With mounds of small, daisy-like flowers, New England and New York asters, as well as woodland and alpine types, burst into bloom when little else is left, extending the fall colour parade by six weeks or more.
There are many different forms of these plants. The petite 20-centimetre alpine asters, such as ‘Pinkie’, are ideal for the front of the border, while the 60- to 90-centimetre varieties (see the next page) look attractive in front of ornamental grasses. The 1.25-metre giant asters, such as ‘Harrington’s Pink’, make a wonderful backdrop for many shorter perennials, including catmint (Nepeta) and pincushion flower (Scabiosa). All make great cut flowers and are magnets for bees and butterflies.
Aster is Greek for “star.” And whether you trim these plants or let them grow naturally, these cheery flowers are truly stars of the fall garden.
We asked horticulturist, landscape designer and Canadian Gardening Design Matters columnist Judith Adam for tips on how to make the most of these colourful perennials in the fall garden.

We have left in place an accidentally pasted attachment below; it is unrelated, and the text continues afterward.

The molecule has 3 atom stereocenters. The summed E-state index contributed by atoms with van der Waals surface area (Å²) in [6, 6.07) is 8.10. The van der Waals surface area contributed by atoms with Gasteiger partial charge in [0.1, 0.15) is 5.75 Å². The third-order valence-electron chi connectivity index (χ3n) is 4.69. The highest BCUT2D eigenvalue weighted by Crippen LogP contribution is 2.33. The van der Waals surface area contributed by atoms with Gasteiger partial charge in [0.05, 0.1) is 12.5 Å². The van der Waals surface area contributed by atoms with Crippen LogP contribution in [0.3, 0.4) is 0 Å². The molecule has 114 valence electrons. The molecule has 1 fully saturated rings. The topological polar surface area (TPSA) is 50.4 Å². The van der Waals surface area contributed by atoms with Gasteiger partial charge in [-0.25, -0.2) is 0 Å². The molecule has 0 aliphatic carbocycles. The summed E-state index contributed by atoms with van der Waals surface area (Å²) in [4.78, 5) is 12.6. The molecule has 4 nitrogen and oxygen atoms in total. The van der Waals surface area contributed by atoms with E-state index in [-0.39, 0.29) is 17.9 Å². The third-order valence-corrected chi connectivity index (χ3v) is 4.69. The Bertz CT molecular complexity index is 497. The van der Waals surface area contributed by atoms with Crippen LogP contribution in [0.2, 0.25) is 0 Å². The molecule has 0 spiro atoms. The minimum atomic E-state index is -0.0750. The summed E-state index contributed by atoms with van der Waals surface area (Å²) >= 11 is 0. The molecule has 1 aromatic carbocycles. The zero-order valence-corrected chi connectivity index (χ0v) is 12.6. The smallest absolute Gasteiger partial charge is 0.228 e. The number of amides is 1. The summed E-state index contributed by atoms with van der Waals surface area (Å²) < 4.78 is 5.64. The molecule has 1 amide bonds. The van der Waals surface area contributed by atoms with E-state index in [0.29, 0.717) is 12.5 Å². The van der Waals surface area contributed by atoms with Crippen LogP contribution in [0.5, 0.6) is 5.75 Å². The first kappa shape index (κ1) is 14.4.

What are the opportunities and challenges of designing with asters?
Pink asters are valuable for their late-season, jewel-like beauty, which helps extend our enjoyment of the garden. Keeping asters neat and presentable, however, is often a challenge. Tall ones should be staked to prevent collapse.
What kinds of structures, paving, fencing, colours and materials work best?
Natural flagstone and concrete cobblestone pavers in tones of grey and taupe partner well with pink asters. At a cottage, they look good with silver-grey cedar decks and fences. The worst background for pink asters is red brick.